My first – and very possibly last – purchase of The Sun newspaper remains vividly in my mind, though it was nearly half a century ago, on the very day that the title was relaunched as a tabloid under the ownership of Rupert Murdoch.

I grabbed my copy of the historic issue in a wind-lashed bus-station at Preston, as I made my way back to Sheffield – where I was newly embarked on studies to be a journalist – after a weekend visit to a pal at Lancaster University.

The date – which I have had no reason to remember down the years – was November 19, 1969. That this was a Monday is a fact always firmly imprinted on my mind.

This was because I found, on returning to my Sheffield digs that day, an angry letter from the editor of the Peterborough Standard, which was paying for my journalism studies.

He had learned from the college authorities, he told me, that I had been absent from classes on a series of recent Monday mornings. (Oh lord, here was another!) Would I please supply, he demanded – in words I still recall – “an immediate written explanation of these absences”.

What flannel I delivered in reply I no longer remember. Whether it was sufficiently emollient to restore good relations between us was a matter never put to the test. By the time I returned to full-time employment, the editor had gone off to assist in the trashing of Peterborough as press officer to the Development Corporation.

That was ‘officer’ singular, by the way, for this was a time long before the proliferation in public relations people. Most businesses, public utilities and local authorities had none at all. Journalists’ questions were asked of the people in the know, with no-one to filter them or to modify the answers.

The very different journalistic working practices of 1969 stand clearly revealed on stage in the West End production of Ink at the Duke of York’s Theatre (booking until January 6, 0844 871 7623).

From the pen of James Graham, a playwright exceptionally gifted at fact-based drama (This House, The Angry Brigade, The Vote), Ink tells the story of the Murdoch takeover of The Sun and the successful campaign to turn it into Fleet Street’s biggest seller.

We follow the tale step by step, beginning with the wily Rupe’s wooing, over a restaurant meal, of Mirror sub-editor Larry Lamb to become editor of his newly acquired title. So well did the two hit it off – the savvy Aussie recognising at once Lamb’s committed and fearless professionalism – that he never bothered to interview other candidates on his list.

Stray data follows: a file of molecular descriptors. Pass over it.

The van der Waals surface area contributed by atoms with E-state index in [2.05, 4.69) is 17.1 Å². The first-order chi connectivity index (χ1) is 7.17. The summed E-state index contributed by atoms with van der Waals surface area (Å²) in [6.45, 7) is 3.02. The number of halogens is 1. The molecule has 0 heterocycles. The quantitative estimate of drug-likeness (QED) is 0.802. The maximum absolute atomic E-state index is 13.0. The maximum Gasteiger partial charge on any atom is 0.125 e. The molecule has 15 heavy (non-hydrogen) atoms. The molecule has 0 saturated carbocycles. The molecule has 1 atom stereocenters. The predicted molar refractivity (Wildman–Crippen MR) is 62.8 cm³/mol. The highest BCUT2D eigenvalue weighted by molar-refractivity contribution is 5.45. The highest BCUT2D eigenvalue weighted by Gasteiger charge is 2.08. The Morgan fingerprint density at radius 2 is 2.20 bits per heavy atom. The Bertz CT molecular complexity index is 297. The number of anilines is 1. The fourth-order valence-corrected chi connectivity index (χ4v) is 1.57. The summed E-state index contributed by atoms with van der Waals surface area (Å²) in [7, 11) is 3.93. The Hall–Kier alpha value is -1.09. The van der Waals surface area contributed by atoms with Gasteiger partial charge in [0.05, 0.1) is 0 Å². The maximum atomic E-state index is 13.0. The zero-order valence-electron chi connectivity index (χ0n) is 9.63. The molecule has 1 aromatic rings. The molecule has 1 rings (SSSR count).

Their rapport is lucidly conveyed by Bertie Carvel as Murdoch – despite an accent more suited at times to the character’s later American ambitions – and Richard Coyle as Lamb.

As the play proceeds, however, we begin to realise that their relationship was far from friction-free, with Lamb determined to prove himself his ‘own man’ rather than the puppet of his proprietor. This was illustrated particularly in Lamb’s handling of the distressing story of the kidnap and murder of Muriel McKay, the wife of Murdoch’s right-hand man Sir Alick McKay.

Lamb’s insistence on giving the fullest publicity to the kidnapping – rather than allowing quiet dealing with the brothers who seized her – is shown to have contributed to her dreadful fate, eaten by pigs, it is thought, on her kidnappers’ farm.

The Sun’s vendors, ironically enough, were IPC , the owners of the Daily Mirror. Another bidder had been the Oxford-based businessman Robert Maxwell.

The vice-like grip of the unions on newspaper production then is expertly conveyed in the play, with telling illustrations of the rigid divisions over who is permitted to do what as words are transmitted from the journalists’ typewriters towards the printed page.

Director Rupert Goold impressively conveys the intricacies of hot-metal production of the sort that was to continue during my first years in the trade.

Bunny Christie’s adaptable set ideally suits the action, and stirs warm feelings of nostalgia among those of us who remember the way things were, with the clatter of typewriters, the fug of cigarette smoke, and the whisky bottles on the shelves.

Some of us will also remember the way things weren’t, in terms of language especially. James Graham introduces to his script – unwittingly I don’t doubt – a number of words and phrases that would never have been on anyone’s lips – in the context here supplied – in 1969.

They include ‘empowerment’, ‘wish list’ and ‘narrative’ in the sense of what a dictionary calls “an explanation or interpretation of events in accordance with a particular theory, ideology, or point of view”. This meaning did not exist until the 1980s, in America.

Inevitably, there is much talk about sex, but we should never have been told of ‘bonking’, first widely heard much later.